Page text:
On the heels of launching new anti-privacy rules at their online news site, The Huffington Post, AOL announced today that it will buy Delta Airlines for a reported $5 billion dollars and will set a progressive new standard for air travel. To exemplify their progressive thinking, AOL Chairman and CEO Tim Case announced that all passengers will be required to fly naked.
“It is our goal to maintain a civil environment for air travel, ” stated Case who was fully dressed in an expensive Brooks Brothers suit, “and we believe that by mandating that all travelers fully expose themselves, we will be providing an atmosphere of humility and vulnerability that will naturally translate into a more civil and entertaining experience, especially for our management staff.”
Case detailed how mandatory nudity for travelers who fly their airline will be very much to their benefit.
“There are bad people out there who are willing to use our airlines as national platforms to promote their hatred. The expense of paying for sufficient staff to provide the required security and screening is, frankly, money that could be going into our pockets as profits. So, putting our customers first, we devised this policy to save us money and manpower and allow us to see everything about our customers before they can even step onto our planes,” Case said. “Having this degree of control over our passengers will give them a freedom like they’ve never had before.”
Required nudity on their airline would yield many benefits for passengers, according to Case.
“Going through security screening will be a breeze, there will be no pockets to empty and no shoes or belts to take off. Passengers will no longer need to worry that the person sitting next to them on a plane may have a bomb strapped to them. If they spill a drink or food on themselves during the flight, their clothes won’t be stained and they can clean up good as new with just a towelette. And it will be a real conversation starter on those long flights.”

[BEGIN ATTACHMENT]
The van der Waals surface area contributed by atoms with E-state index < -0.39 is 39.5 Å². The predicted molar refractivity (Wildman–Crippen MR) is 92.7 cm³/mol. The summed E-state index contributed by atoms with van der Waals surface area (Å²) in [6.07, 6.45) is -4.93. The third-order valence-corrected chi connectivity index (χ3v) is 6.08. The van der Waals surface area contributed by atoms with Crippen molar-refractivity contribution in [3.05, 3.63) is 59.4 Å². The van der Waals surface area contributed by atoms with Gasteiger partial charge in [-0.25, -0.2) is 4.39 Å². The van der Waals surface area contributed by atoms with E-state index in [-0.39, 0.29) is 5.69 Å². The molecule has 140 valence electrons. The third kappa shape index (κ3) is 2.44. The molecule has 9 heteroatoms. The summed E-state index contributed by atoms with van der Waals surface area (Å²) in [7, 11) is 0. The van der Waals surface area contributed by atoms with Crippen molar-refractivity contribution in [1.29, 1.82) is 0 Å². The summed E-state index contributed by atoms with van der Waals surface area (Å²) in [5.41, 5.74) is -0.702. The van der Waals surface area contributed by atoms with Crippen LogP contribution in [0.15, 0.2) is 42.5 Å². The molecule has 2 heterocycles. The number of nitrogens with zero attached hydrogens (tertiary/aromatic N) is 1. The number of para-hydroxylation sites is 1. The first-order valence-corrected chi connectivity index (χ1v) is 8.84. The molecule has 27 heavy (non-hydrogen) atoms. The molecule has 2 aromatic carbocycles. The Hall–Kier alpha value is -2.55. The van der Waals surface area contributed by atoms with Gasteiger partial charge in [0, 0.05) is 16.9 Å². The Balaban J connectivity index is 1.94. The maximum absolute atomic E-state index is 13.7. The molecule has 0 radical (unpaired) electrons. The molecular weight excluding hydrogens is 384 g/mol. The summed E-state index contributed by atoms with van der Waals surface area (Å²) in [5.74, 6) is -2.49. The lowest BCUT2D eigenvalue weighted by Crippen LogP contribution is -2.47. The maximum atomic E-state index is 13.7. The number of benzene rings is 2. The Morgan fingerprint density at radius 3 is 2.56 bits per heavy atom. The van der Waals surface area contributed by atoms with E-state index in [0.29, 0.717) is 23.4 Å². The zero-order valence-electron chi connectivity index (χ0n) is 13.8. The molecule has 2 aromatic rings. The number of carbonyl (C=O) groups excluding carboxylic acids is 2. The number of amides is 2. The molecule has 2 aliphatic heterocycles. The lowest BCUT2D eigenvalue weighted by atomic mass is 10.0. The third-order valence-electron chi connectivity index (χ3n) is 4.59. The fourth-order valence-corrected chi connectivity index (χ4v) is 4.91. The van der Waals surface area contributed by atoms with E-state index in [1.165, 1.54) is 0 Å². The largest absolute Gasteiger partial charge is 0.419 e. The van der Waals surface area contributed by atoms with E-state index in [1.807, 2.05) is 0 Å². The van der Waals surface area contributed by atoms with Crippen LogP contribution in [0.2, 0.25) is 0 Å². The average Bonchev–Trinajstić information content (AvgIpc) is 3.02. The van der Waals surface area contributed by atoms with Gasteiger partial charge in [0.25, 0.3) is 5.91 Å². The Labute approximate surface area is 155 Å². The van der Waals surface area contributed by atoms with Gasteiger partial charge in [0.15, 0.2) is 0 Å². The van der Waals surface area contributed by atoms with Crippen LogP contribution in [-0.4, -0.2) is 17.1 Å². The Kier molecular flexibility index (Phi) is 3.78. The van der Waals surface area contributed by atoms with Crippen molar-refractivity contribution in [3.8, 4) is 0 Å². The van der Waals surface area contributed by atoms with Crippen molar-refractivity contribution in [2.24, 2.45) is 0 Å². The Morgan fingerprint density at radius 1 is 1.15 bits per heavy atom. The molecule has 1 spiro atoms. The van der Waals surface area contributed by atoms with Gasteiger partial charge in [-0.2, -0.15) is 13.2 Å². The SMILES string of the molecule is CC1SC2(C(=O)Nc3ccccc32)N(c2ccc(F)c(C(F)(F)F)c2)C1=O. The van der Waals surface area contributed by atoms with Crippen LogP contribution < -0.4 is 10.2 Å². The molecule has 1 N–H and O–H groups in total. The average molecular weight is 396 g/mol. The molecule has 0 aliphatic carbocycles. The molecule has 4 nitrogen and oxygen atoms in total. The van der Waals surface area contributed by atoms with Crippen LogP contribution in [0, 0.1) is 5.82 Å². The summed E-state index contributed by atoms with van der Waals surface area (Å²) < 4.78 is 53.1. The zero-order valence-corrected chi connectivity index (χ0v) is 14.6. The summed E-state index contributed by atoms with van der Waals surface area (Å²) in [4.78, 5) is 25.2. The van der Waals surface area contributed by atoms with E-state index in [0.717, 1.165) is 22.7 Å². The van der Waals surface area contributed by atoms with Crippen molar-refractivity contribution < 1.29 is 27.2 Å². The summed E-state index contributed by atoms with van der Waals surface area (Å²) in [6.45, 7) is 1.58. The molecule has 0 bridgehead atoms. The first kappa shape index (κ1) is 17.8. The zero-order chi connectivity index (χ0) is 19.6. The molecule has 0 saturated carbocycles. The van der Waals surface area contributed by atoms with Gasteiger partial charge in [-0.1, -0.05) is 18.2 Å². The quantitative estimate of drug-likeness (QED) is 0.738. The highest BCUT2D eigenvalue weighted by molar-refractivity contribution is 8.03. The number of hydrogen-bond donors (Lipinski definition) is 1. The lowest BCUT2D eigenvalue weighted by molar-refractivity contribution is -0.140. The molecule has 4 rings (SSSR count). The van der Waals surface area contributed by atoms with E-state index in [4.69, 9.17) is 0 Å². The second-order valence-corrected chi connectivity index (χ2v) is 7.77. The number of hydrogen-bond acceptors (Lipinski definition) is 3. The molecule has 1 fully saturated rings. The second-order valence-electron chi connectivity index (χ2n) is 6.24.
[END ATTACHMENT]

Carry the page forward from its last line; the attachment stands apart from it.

In response to questions about how fliers would feel about this new intrusive requirement, Case replied, “At AOL, we have a wide open and wide ranging executive meeting each week in an architecturally unique, glass domed conference room we built specifically for that purpose. We call it The Bubble. We’re always in the Bubble and when we asked each other how our customers would feel about this new policy, we all agreed that they would love it. Which works out exceptionally well for us because it was originally conceived just to make our lives easier. There was no need for marketing research, we know all we need to know thanks to the time we spend in The Bubble.”
Traveling nude does present some challenges which Case addressed. “Naturally, our travelers won’t be able to carry their ticket or ID in their pockets so to support this far more civil way of flying, at check in we will apply tattoos on our passengers’ bodies that display all their personal information, their names, addresses, phone numbers and ticketing information so that they can easily be completely identifiable by our staff. We see absolutely no downside for passengers to have their personal identity displayed publicly, especially women and children. Props again to The Bubble!”
Case expressed unbridled enthusiasm about the way they are reshaping the airline industry. “We are thrilled to be able to offer this revolution in air travel. By treating all of our customers as probable terrorists, we prevent any of them from acting like terrorists which leads to a more civil environment for all. And this allows us to slash our staff and work hours that would have been required to treat everyone as an individual. And as a corporation, that’s a win-win for us!”